What’s WTS?

Hours, locations, appointments
Who should use WTS
What to bring to a tutorial
Discipline-specific and course-specific tutoring
Other information

Hours, Locations, Appointments

WTS is located in the Learning Commons on the first floor of the Wells Library. Our hours during the regular academic year are 10am to 8pm Monday through Thursday and 10am to 5pm on Friday. During Summer Sessions, WTS is open from noon to 5pm. Walk-in hours at the Academic Support Centers (described below) are not offered during the summer months.

To arrange a free tutorial, either face-to-face or on-line, you should call ahead (812-855-6738) or stop by WTS—preferably several days in advance—and make an appointment. We usually set aside 50 minutes for each tutorial session, although your session might not last that long. We will see students in the Learning Commons without an appointment if a tutor is available, but there’s no guarantee.

During the regular academic year, you can also consult with a WTS tutor in the evenings at the Academic Support Centers (ASCs) located in the center buildings of Briscoe, Forest, and Teter. WTS at the ASCs is open from 7pm to 11pm, Sunday through Thursday. Briscoe Residence Hall is located at the corner of Fee Lane and 17th Street. Forest is on East Third Street east of the Jacobs School of Music, and Teter is located on Sunrise, just east of Wright Quadrangle.

At the ASCs, you can sign up for either 25-minute or 50-minute tutorials. Often, it’s helpful to come with a clear idea of what issues you’d like the tutor to address. There is a sign-up sheet for walk-in sessions (it usually goes up at about 6:00pm), so you’ll want to arrive early.

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Who Should Use WTS

Writing, one of the most challenging—but also one of the most rewarding—parts of the college experience, can be made easier by visiting WTS. Students will find tutors familiar with the demands of English W131 and L141–142, as well as with the other courses which meet the writing requirement. But WTS is also intended for anyone working on a paper for any class offered on the Bloomington campus—not just composition courses, and not just students who are having difficulty with their writing. The people at WTS know that revision is a fundamental part of writing a clear, well-organized essay. They are there to provide feedback to any student who wants to improve his or her thinking on paper.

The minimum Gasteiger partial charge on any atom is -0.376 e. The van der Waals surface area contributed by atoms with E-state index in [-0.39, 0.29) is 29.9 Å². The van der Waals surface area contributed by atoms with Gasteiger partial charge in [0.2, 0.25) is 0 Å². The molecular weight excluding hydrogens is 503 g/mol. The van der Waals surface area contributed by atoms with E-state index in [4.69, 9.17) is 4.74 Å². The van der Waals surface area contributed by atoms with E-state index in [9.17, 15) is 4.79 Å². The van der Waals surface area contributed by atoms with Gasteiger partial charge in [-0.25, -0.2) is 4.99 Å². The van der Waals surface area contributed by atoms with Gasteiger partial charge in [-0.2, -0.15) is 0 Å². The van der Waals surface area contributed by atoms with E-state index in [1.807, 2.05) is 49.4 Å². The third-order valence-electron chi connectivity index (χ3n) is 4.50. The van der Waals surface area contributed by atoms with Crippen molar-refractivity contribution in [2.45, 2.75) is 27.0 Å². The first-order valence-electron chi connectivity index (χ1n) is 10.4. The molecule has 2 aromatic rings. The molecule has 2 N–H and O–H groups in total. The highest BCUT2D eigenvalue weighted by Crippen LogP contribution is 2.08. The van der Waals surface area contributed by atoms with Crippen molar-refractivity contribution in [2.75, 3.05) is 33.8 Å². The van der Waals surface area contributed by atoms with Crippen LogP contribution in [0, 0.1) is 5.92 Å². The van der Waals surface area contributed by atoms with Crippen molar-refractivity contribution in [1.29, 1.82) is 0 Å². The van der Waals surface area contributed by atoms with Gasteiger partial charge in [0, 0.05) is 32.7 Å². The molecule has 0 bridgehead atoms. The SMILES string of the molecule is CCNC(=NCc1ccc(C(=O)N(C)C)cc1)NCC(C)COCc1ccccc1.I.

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What to Bring to a Tutorial

We work with students at any stage of the writing process (brainstorming, outlining, revising, etc.) so you should bring your assignment, any notes or drafts you might have made, and anything else that you think might be useful.

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Discipline-Specific and Course-Specific Tutoring

In addition to help with required composition courses, WTS provides “discipline-specific” tutoring. WTS tutors come from a variety of academic disciplines, and a student seeking tutoring is assigned to the tutor whose interests and background provide the best match with the demands of the course and the student’s needs. For example, if you’re working on a paper for a history class, we’ll try to arrange a tutorial with a graduate student in history, someone who might have actually taught or graded for history classes at IUB before.

WTS also offers faculty and students “course-specific” tutoring. A faculty member can call WTS (812-855-6738) or the CITL Writing Program (812-855-4928) and request that a tutor be assigned to a course. A graduate student tutor with enviable writing and teaching skills will then be assigned to work with students from that course. The tutor will meet with the instructor to discuss the syllabus and writing requirements, and whenever a student from the class calls to make an appointment, every effort will be made to schedule the student with the assigned tutor. Because that will not always be possible, however, WTS tutors are organized into working groups dealing with similar or allied disciplines (humanities, social sciences, physical or biological sciences, and Business and SPEA); members of the working group meet regularly to share their knowledge about the courses to which they’re assigned. This way, whenever it’s possible students will be working with someone familiar with their specific class.

For more information on course-specific tutoring, follow this link.

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Other Information

In addition, you might be interested in knowing that:

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